“The moors seen at a distance, broken into cool, dusky dells, but close by great swells of long grass undulating in waves to the breeze.” Wuthering Heights, Emily Bronte.
The first time I read Wuthering Heights I was thirteen years old. It was unlike anything else I had read before, and I was mesmerised. It was not an easy read, containing many scenes of brutality and unlikable characters. Brooding northern skies and foreboding moorland are the backdrop to this celebrated story of intense love which survives death. My thirteen-year-old self was captivated by the character of Heathcliff: wronged, maligned; the victim child turned vengeful man and romantic hero. I read it again a decade later and my take on it changed somewhat: the woman saw Heathcliff’s brutality, raw, and minus the romanticised notions of the teenaged girl. I have read Wuthering Heights maybe five times in my life, and on each occasion I have read a different story: time – and living in the world – changes our responses as readers, and language resonates in new ways. One thing that has remained constant, reading after reading, is my sense of the great beauty and power present in the descriptions of the landscape.
‘My love for Heathcliff resembles the eternal rocks beneath.’
”I shall never be there but once more when I die…..and shall remain there forever.
Wuthering Heights, Emily Bronte
‘In summer, Miss Catherine delighted to climb along these trunks, and sit in the branches.’ Wuthering Heights, Emily Bronte
The Bronte sisters, Emily, Charlotte and Anne, are amongst the best-known authors in English literature. They lived for most of their lives in Haworth, west Yorkshire, where their father was vicar of the parish church. The parsonage was the place where Wuthering Heights was written, and it is clear to see how the surrounding moors and heathland inspired such a dark, gothic and intense story of passion and extremes.
This is not a blog about English literature or even about history; it is, like my others, me sharing with you an experience and my impressions. The Bronte sisters are fascinating characters as writers and as women, and their personal stories hold their own tragedies which are equal to those of some of their characters. The name of Bronte is synonymous with Haworth, but the place has charms of its own to recommend it to visitors.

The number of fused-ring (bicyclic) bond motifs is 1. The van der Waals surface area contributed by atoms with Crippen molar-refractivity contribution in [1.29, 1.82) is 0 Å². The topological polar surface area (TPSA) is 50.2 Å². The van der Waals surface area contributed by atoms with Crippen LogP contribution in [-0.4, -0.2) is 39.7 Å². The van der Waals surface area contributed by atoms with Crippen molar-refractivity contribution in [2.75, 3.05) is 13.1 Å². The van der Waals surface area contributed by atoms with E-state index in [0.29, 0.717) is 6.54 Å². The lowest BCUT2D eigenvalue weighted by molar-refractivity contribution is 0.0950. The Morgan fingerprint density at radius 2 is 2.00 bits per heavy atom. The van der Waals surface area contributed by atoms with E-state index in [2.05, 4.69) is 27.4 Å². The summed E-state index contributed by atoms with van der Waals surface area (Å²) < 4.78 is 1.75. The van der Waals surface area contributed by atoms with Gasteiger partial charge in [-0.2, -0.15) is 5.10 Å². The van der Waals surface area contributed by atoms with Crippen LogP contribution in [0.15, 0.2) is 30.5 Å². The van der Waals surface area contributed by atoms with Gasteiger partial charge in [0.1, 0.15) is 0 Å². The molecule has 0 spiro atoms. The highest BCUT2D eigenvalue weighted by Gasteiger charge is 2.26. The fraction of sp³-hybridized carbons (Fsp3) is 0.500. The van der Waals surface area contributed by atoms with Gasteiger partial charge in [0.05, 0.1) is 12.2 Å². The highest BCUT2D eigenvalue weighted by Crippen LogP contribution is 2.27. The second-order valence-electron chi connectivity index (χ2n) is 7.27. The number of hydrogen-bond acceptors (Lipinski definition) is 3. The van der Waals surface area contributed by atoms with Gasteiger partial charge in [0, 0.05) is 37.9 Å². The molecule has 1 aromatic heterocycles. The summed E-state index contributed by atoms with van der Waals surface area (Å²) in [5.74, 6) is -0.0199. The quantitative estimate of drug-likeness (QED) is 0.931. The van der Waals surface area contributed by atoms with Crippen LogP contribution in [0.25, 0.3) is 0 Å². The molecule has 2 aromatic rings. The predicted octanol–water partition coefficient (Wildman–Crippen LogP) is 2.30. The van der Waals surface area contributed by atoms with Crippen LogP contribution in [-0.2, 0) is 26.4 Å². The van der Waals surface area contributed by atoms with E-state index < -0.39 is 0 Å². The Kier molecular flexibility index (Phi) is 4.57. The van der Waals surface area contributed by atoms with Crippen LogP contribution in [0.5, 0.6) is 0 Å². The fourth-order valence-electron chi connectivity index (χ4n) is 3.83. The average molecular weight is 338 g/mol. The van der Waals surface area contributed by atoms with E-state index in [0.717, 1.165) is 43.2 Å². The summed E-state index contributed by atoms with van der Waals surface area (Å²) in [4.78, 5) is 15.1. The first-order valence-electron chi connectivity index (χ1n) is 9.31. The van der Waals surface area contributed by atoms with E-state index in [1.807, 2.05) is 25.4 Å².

‘Bronte Country’, as Haworth and its environs is known, has not changed much in appearance since the time of its most well-known residents. It goes without saying that the literary connection attracts visitors from all over the globe; another notable attraction is the restored railway with operational steam trains which pulls in hundreds of 1940s vintage enthusiasts every year (more about them in a future diary entry).
Haworth’s main street (it is actually called Main Street) is home to some lovely shops, amongst them a vendor of occult services, a lovely tea room and various arts and crafts gift shops. The Cookhouse is a friendly attractive café which offers a good range of veggie/vegan/gluten free lunch options. It can be hard to get in anywhere at busy times as Haworth is essentially a one-street village; it can be a bit frustrating, but better that than sacrificing its character on the altar of commerce.
The cobbled length of Main Street rises at a fairly steep gradient towards the Parish Church of St Michael and All Angels. This newer building has replaced the original church where Reverend Bronte presided. I was a tad disappointed when I realised that it was not possible to see the Bronte tomb. A plaque indicates the place where the family lies buried below this newer building, which was raised above the level of the old . Anne Bronte is buried not with her sisters at Haworth Church, but at Scarborough, where she died whilst on holiday, hoping that the sea air would restore good health. The tragedy of it all………. You couldn’t make it up! (OK, you could.)
Haworth parsonage is situated close to the church and now serves as the Bronte Museum. Sadly, I can’t show any photographs of the interior or exhibits, as photography is not allowed and this rule is strictly enforced by the vigilant staff there. Some of the family’s original furniture has been purchased by the Museum (at great expense) and has been set up as it was thought to have been when the family lived there. The couch upon which Emily died is in situ in the front parlour, which is where the sisters are said to have shared their ideas and written their novels at the table. Some of the exhibits are fascinating, including several items of the sisters’ clothing which demonstrates how tiny they were. The place is well worth a visit.
A narrow path between the museum and church took me to a public footpath leading out into the fields and from there to open moorland. On a windy day beneath a heavy grey sky it is very easy to make a connection to the inspiration for Wuthering Heights. This is a harsh place where the forces of nature rule.
On the way back, I met a beautiful horse whose name I didn’t quite catch when she introduced her splendid teeth to my arm. It was only a slight graze, so no harm done, and it was entirely my own fault for not offering her a treat of some kind – or so I was advised by a fascinating local woman who witnessed the equine assault. Apparently, the horse is usually very sweet. I am certain this is true and that her out-of-character behaviour was the result of the powerful energies of the landscape. After all, even Heathcliff was sweet once………..
‘On one side of the road rose a high, rough bank, where hazels and stunted oaks, with their roots half exposed, held uncertain tenure.’
‘I wish you were a mile or two up those hills. The air blows so sweetly.’
Wuthering Heights, Emily Bronte